Drip Marketing, Marketing Automation, ActiveCampaign, Zoho

You Can’t Buy the Best Mailing List in the World

By in Mailing Lists | 0 comments

A good list can outperform a bad list by 10:1. But what makes a good list?

Unfortunately, you can’t buy the best mailing list in the world. You already own it. You may not yet have enough names to ring up the sales you need. But there’s no amount of money you can spend that will outperform this golden database. That’s because the best mailing list is your existing customer database.

These proven buyers don’t need a full-press sales pitch to buy again. They’re already pre-sold on your future offerings. All you must do is keep in touch with them and make suggestions on what they should buy next time.

However, many salespeople and business owners have to find new customers, so they need new prospect mailing lists. The best prospect mailing list is the one that has the closest demographics (or firmographics) to the company’s best customers.

The way to determine this is to do an “80/20 audit” of your customer database. If you manage your customer database in a contact manager, like ACT! Software, it’s easy to this audit quickly.

Many times I hear, “Everyone is my customer…anyone can buy from me.” While it may be true, no one has enough time or money to market themselves to *everyone.* An audit demonstrates that this is typically untrue anyway. You do dominate a niche…you just have to uncover which one.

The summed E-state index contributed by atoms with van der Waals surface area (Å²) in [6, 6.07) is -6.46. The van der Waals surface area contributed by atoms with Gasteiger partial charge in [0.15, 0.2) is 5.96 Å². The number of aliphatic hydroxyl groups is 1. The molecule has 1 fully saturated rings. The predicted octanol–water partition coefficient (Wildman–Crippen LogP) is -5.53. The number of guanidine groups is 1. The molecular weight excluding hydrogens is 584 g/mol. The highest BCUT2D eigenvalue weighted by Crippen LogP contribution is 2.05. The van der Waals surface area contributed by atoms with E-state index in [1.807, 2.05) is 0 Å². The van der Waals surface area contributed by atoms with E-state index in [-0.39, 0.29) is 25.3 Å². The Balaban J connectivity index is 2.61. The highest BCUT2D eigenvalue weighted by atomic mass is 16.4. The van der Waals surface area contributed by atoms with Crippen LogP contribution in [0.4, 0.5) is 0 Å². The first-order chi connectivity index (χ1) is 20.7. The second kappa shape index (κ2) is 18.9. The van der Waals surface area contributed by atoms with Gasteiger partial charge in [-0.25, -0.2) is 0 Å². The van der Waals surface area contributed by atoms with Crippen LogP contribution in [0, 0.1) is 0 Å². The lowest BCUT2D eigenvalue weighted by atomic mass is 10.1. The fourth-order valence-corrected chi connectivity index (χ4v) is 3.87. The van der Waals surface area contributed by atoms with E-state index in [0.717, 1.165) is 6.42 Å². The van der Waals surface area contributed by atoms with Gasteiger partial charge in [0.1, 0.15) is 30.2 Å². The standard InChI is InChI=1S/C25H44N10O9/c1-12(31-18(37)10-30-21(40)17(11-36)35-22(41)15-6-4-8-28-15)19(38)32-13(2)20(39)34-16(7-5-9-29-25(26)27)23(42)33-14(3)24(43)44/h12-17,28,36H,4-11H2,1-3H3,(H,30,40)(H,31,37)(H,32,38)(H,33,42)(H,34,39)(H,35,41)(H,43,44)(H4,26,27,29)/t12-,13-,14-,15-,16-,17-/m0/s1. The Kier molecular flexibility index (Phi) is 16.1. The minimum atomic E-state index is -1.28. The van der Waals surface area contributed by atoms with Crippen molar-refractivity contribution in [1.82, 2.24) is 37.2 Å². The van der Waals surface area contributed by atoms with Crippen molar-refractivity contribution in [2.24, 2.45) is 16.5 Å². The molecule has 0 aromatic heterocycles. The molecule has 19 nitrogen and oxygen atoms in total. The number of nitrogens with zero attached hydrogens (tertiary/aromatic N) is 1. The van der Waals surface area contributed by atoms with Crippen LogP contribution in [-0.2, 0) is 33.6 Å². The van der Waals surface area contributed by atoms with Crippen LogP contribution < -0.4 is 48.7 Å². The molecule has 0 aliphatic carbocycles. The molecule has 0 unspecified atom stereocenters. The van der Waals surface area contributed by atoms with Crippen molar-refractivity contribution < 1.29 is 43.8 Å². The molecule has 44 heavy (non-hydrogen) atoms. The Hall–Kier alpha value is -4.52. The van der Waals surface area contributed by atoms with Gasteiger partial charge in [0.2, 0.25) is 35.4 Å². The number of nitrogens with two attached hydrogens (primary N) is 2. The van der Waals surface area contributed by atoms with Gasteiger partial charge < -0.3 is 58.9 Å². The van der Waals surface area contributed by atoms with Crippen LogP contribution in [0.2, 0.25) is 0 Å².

Who is on the top 20% of your customer list responsible for 80% of your sales? If you don’t have a customer database, use your accounting software, and follow these 5 steps:

  1. Run a report showing each customer’s year-to-date sales for the past 2 years
  2. Export that info to an Excel spreadsheet
  3. Sort the revenue column in descending order
  4. Calculate 20% of your total revenue
  5. Starting from the top of the list, go down until your reach that cumulative dollar amount. For example, if your total revenue is $2 million, go down the list of customers until you reach the list of customers who contributed $400,000.

Now really study who’s on this short list. (If a customer dropped into your lap from nowhere, and this occurrence will never happen again, scratch him off, and keep moving down the list. We’re looking for repeatable demographic profiles.) What do these customers have in common? What’s going on in their lives, companies or industries that made them buy from you?

Keep a notebook of your discoveries. It will come in handy when you do the next step in the research process. I’ll guide you through that next time.

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